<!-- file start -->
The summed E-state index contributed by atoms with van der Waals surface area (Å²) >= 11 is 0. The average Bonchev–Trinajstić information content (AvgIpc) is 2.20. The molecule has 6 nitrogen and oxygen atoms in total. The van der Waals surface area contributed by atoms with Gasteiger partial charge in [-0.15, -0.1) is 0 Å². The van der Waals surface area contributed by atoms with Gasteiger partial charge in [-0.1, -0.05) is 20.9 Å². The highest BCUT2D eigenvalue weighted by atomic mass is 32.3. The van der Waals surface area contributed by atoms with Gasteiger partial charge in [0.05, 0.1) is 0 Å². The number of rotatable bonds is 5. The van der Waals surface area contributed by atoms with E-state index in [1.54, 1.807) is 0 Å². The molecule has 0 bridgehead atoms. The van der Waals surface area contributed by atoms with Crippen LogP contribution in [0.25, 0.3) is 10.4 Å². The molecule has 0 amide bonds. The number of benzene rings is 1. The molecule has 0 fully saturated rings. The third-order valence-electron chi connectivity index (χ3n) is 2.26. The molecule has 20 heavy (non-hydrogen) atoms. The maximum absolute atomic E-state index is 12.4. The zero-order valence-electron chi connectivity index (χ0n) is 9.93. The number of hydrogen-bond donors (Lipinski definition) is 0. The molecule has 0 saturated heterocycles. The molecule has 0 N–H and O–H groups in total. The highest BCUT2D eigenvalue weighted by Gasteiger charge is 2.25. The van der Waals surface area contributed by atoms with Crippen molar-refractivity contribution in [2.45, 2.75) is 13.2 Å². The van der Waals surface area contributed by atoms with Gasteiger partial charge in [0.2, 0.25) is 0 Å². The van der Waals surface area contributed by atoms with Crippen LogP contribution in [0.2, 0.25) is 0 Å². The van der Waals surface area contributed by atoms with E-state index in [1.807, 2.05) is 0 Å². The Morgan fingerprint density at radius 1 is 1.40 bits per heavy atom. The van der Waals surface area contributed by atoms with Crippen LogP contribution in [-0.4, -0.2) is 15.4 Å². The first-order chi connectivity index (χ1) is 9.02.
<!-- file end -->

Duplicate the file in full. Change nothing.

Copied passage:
The summed E-state index contributed by atoms with van der Waals surface area (Å²) >= 11 is 0. The average Bonchev–Trinajstić information content (AvgIpc) is 2.20. The molecule has 6 nitrogen and oxygen atoms in total. The van der Waals surface area contributed by atoms with Gasteiger partial charge in [-0.15, -0.1) is 0 Å². The van der Waals surface area contributed by atoms with Gasteiger partial charge in [-0.1, -0.05) is 20.9 Å². The highest BCUT2D eigenvalue weighted by atomic mass is 32.3. The van der Waals surface area contributed by atoms with Gasteiger partial charge in [0.05, 0.1) is 0 Å². The number of rotatable bonds is 5. The van der Waals surface area contributed by atoms with E-state index in [1.54, 1.807) is 0 Å². The molecule has 0 bridgehead atoms. The van der Waals surface area contributed by atoms with Crippen LogP contribution in [0.25, 0.3) is 10.4 Å². The molecule has 0 amide bonds. The number of benzene rings is 1. The molecule has 0 fully saturated rings. The third-order valence-electron chi connectivity index (χ3n) is 2.26. The molecule has 20 heavy (non-hydrogen) atoms. The maximum absolute atomic E-state index is 12.4. The zero-order valence-electron chi connectivity index (χ0n) is 9.93. The number of hydrogen-bond donors (Lipinski definition) is 0. The molecule has 0 saturated heterocycles. The molecule has 0 N–H and O–H groups in total. The highest BCUT2D eigenvalue weighted by Gasteiger charge is 2.25. The van der Waals surface area contributed by atoms with Crippen molar-refractivity contribution in [2.45, 2.75) is 13.2 Å². The van der Waals surface area contributed by atoms with Gasteiger partial charge in [0.2, 0.25) is 0 Å². The van der Waals surface area contributed by atoms with Crippen LogP contribution in [0.2, 0.25) is 0 Å². The van der Waals surface area contributed by atoms with E-state index in [1.807, 2.05) is 0 Å². The Morgan fingerprint density at radius 1 is 1.40 bits per heavy atom. The van der Waals surface area contributed by atoms with Crippen LogP contribution in [-0.4, -0.2) is 15.4 Å². The first-order chi connectivity index (χ1) is 9.02.